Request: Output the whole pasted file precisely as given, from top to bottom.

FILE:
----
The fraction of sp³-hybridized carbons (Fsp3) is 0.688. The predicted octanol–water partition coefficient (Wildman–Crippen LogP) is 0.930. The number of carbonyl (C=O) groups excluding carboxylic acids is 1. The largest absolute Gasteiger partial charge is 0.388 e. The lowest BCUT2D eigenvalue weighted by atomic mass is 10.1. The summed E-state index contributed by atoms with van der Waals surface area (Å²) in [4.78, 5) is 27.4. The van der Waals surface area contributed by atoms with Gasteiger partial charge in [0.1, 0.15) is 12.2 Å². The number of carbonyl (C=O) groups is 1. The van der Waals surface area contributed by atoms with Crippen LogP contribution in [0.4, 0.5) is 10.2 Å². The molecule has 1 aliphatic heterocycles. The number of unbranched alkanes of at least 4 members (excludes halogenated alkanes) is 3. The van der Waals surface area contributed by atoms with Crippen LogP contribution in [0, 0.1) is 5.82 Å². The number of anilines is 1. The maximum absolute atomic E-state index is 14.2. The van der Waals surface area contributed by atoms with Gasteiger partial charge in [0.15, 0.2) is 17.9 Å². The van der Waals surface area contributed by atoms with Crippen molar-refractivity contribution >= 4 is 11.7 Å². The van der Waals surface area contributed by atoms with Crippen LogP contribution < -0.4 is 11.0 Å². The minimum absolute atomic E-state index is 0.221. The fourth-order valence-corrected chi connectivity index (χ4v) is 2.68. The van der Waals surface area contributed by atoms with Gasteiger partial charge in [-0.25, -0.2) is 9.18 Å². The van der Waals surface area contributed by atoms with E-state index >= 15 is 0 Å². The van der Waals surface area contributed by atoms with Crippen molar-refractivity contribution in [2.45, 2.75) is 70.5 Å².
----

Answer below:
The fraction of sp³-hybridized carbons (Fsp3) is 0.688. The predicted octanol–water partition coefficient (Wildman–Crippen LogP) is 0.930. The number of carbonyl (C=O) groups excluding carboxylic acids is 1. The largest absolute Gasteiger partial charge is 0.388 e. The lowest BCUT2D eigenvalue weighted by atomic mass is 10.1. The summed E-state index contributed by atoms with van der Waals surface area (Å²) in [4.78, 5) is 27.4. The van der Waals surface area contributed by atoms with Gasteiger partial charge in [0.1, 0.15) is 12.2 Å². The number of carbonyl (C=O) groups is 1. The van der Waals surface area contributed by atoms with Crippen LogP contribution in [0.4, 0.5) is 10.2 Å². The molecule has 1 aliphatic heterocycles. The number of unbranched alkanes of at least 4 members (excludes halogenated alkanes) is 3. The van der Waals surface area contributed by atoms with Crippen LogP contribution in [0, 0.1) is 5.82 Å². The number of anilines is 1. The maximum absolute atomic E-state index is 14.2. The van der Waals surface area contributed by atoms with Gasteiger partial charge in [0.15, 0.2) is 17.9 Å². The van der Waals surface area contributed by atoms with Crippen molar-refractivity contribution >= 4 is 11.7 Å². The van der Waals surface area contributed by atoms with Crippen LogP contribution < -0.4 is 11.0 Å². The minimum absolute atomic E-state index is 0.221. The fourth-order valence-corrected chi connectivity index (χ4v) is 2.68. The van der Waals surface area contributed by atoms with Gasteiger partial charge in [-0.25, -0.2) is 9.18 Å². The van der Waals surface area contributed by atoms with E-state index >= 15 is 0 Å². The van der Waals surface area contributed by atoms with Crippen molar-refractivity contribution in [2.45, 2.75) is 70.5 Å².